A friend of mine once said to me “every day we win or learn.” It sounded witty then, but over time I’ve come to understand that thinking like that gives you permission to fail and learn on a daily basis. Great leaders know that they can’t just fix someone with a single conversation, or change a culture immediately any more than they can make a business an instant success. And along the way, they learn that progress is what’s important. Progress is about consistency and learning and winning only happens after enough progress is made. I constantly encounter leaders and managers who want to add more speed to the process of developing others or creating a more engaged team. This need for speed often causes them to make poor choices, overuse authority, and sometimes even push people or teams in the opposite direction of the one they so badly want them to go. Here are some things to consider as you tackle the important work of helping individuals or teams accomplish more.
It’s tempting to think we can help others change behavior immediately or want something different overnight. It happens all the time in the movies. In the real world, though, we have to allow time to help shift someone’s thinking, improve their confidence, and make different choices in order for them to become more successful. Consider a team; it takes time for the group to come together, gain one another’s trust, and communicate effectively. Thinking that big changes should happen immediately is a recipe for frustration. The key is to set a goal that is reasonable and then focus on progress. No one has the capability to change the culture of an organization overnight, but you can absolutely make progress every day and have some big wins over a period of time. Once we think longer-term we tend to build a stronger foundation for change and focus more on making consistent progress.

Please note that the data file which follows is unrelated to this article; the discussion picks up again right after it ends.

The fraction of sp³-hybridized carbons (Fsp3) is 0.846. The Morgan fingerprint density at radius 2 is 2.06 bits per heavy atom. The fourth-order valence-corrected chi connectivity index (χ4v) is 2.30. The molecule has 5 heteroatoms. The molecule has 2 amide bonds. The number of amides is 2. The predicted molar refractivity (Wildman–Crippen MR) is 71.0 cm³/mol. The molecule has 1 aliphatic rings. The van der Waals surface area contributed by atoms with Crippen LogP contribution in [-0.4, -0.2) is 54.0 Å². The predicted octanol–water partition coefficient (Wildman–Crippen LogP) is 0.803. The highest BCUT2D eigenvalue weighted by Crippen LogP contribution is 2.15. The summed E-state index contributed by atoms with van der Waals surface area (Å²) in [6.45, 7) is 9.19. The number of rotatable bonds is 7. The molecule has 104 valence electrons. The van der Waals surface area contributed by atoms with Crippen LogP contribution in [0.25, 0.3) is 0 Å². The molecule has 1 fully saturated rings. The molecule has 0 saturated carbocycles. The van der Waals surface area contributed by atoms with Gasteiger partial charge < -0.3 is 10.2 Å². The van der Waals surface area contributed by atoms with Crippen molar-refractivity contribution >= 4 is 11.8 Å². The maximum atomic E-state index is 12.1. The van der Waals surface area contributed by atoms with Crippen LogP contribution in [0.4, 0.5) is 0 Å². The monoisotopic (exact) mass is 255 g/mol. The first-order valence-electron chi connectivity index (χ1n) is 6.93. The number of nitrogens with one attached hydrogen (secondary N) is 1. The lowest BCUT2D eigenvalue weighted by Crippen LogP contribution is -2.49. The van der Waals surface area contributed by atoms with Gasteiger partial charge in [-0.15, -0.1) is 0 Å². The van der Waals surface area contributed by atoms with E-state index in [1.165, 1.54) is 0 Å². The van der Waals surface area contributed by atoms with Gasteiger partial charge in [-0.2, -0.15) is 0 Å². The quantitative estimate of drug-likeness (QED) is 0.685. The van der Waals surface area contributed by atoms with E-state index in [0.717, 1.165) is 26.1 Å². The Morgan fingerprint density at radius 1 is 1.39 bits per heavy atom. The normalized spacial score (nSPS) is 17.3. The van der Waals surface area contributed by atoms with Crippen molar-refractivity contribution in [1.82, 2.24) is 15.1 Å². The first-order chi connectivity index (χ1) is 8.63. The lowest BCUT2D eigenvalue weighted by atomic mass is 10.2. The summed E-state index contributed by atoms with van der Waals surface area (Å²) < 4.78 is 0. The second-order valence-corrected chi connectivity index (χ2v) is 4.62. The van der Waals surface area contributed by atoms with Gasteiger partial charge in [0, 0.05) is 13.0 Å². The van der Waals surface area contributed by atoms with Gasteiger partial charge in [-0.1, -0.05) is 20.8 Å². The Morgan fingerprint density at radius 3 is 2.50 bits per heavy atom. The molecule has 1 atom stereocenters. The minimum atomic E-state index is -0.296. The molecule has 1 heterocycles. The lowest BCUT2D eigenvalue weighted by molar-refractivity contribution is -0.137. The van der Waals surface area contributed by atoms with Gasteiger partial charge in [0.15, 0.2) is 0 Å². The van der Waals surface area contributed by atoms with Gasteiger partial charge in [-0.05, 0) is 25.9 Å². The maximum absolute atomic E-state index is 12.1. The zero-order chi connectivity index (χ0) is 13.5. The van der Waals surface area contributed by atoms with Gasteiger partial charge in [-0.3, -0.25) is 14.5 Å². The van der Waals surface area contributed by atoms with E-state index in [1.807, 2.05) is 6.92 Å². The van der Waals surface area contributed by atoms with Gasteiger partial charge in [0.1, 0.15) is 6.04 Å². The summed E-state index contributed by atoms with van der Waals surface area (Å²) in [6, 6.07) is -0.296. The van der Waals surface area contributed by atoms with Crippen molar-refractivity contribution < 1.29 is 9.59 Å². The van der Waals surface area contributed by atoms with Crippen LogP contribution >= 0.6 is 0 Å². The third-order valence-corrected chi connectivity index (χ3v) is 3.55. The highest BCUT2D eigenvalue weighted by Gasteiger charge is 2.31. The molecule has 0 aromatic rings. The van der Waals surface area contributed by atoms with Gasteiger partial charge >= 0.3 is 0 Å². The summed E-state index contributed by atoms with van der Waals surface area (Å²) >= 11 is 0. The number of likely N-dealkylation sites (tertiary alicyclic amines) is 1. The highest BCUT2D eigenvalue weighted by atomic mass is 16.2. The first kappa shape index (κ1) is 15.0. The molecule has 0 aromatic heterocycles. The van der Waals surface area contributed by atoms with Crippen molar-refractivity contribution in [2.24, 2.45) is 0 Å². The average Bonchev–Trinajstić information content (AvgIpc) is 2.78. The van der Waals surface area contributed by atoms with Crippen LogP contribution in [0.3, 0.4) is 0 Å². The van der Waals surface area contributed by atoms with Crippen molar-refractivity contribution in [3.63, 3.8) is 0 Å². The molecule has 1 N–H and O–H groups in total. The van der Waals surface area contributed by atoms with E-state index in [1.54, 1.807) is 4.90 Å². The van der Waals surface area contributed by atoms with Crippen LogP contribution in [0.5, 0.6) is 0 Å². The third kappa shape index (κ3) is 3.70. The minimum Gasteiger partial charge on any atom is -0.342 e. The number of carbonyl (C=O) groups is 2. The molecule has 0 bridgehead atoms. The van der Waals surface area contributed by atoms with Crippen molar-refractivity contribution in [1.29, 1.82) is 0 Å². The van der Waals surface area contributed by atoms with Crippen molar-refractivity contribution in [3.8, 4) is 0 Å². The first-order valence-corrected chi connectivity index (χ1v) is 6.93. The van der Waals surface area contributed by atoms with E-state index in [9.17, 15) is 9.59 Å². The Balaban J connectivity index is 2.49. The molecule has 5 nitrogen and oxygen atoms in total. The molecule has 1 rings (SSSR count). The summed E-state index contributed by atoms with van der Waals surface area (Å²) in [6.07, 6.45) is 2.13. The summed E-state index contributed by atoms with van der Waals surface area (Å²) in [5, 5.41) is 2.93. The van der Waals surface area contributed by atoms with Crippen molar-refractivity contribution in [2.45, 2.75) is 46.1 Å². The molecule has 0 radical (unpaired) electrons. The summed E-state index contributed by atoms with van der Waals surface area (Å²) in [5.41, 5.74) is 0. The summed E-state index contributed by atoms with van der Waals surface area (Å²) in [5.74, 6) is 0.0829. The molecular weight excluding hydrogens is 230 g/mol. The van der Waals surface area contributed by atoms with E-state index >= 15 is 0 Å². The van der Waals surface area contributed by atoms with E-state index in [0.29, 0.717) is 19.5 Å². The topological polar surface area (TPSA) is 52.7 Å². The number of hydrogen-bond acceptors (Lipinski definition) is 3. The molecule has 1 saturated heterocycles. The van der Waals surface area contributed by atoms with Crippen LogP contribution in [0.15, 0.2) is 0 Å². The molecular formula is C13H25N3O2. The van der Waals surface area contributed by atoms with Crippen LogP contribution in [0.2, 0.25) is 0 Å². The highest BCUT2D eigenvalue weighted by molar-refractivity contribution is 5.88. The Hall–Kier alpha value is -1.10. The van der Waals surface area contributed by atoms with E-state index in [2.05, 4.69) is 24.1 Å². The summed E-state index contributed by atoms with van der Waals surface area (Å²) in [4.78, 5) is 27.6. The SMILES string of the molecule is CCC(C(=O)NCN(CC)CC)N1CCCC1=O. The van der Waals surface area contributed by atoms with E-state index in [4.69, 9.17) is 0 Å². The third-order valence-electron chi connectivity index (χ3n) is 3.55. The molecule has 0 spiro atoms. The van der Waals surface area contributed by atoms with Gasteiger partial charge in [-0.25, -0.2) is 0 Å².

It sounds a little bit counterintuitive, but it’s true. What happened the first time you hopped on a bike to learn to ride? Did that fall help you make progress toward successfully riding the bike? Learning simply means interpreting data and feedback in a way that helps you make new, more successful choices. In fact, it’s exceptionally rare that learning happens without failure. Failure is a great indicator that we are trying, and it happens often when we are trying something new. When you are helping an individual or a team improve expect a lot of failure at first, and celebrate the effort it takes to try new things and explore new options. Contrary to how it may feel at the time, every failed attempt is a sign of progress. If you encounter a person who isn’t failing at something, you have found a person who isn’t making progress towards anything.
There will be good days and bad days as you work to improve anything. There will be days where you feel like the person or the team is headed in the wrong direction, and your impulse will often be to become more forceful or more directive in order to correct the course. People often learn more from the bad days than the good ones, and the bad days are an opportunity to analyze, consider alternatives, and make new choices for tomorrow. Taking control back from people who have failed or had a bad day at a new task or challenge only undermines their confidence and kills their chances to learn from their mistakes. Setbacks provide an opportunity to slow down, support the individual and the team, and focus on what we will do differently tomorrow.
If we let our own sense of urgency get in the way of the learning process we destroy our ability to build stronger teams and individuals. As a result, we build people that wait for instructions or let the leader solve all of the problems.
Leadership is about learning; learning is about time, mistakes, and progress. Set yourself up for success as a leader by understanding how learning happens, and using that knowledge to consistently build stronger people, stronger teams, and a stronger business